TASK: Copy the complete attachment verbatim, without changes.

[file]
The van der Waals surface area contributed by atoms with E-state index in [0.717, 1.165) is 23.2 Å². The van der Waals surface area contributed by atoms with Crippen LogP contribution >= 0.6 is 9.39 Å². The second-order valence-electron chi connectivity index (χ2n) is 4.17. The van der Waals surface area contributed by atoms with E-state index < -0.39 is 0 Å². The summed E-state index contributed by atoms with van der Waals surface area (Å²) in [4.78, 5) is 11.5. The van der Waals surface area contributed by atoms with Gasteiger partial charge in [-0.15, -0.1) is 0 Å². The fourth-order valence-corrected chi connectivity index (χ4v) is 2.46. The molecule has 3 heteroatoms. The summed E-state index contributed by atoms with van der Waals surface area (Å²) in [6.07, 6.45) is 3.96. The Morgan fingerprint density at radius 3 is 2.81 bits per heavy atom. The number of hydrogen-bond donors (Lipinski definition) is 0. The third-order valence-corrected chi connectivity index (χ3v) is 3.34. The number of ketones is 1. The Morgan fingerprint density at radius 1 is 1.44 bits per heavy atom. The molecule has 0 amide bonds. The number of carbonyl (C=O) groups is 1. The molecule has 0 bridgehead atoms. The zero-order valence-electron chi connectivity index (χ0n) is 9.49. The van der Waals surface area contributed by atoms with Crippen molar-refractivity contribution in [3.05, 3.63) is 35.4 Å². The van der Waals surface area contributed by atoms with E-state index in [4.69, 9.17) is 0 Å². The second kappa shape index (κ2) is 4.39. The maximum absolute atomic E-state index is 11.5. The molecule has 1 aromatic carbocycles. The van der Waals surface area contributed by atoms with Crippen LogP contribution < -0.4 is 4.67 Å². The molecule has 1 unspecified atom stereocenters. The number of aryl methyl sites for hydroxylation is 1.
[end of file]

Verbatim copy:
The van der Waals surface area contributed by atoms with E-state index in [0.717, 1.165) is 23.2 Å². The van der Waals surface area contributed by atoms with Crippen LogP contribution >= 0.6 is 9.39 Å². The second-order valence-electron chi connectivity index (χ2n) is 4.17. The van der Waals surface area contributed by atoms with E-state index < -0.39 is 0 Å². The summed E-state index contributed by atoms with van der Waals surface area (Å²) in [4.78, 5) is 11.5. The van der Waals surface area contributed by atoms with Gasteiger partial charge in [-0.15, -0.1) is 0 Å². The fourth-order valence-corrected chi connectivity index (χ4v) is 2.46. The molecule has 3 heteroatoms. The summed E-state index contributed by atoms with van der Waals surface area (Å²) in [6.07, 6.45) is 3.96. The Morgan fingerprint density at radius 3 is 2.81 bits per heavy atom. The number of hydrogen-bond donors (Lipinski definition) is 0. The third-order valence-corrected chi connectivity index (χ3v) is 3.34. The number of ketones is 1. The Morgan fingerprint density at radius 1 is 1.44 bits per heavy atom. The molecule has 0 amide bonds. The number of carbonyl (C=O) groups is 1. The molecule has 0 bridgehead atoms. The zero-order valence-electron chi connectivity index (χ0n) is 9.49. The van der Waals surface area contributed by atoms with Crippen molar-refractivity contribution in [3.05, 3.63) is 35.4 Å². The van der Waals surface area contributed by atoms with E-state index in [4.69, 9.17) is 0 Å². The second kappa shape index (κ2) is 4.39. The maximum absolute atomic E-state index is 11.5. The molecule has 1 aromatic carbocycles. The van der Waals surface area contributed by atoms with Crippen LogP contribution < -0.4 is 4.67 Å². The molecule has 1 unspecified atom stereocenters. The number of aryl methyl sites for hydroxylation is 1.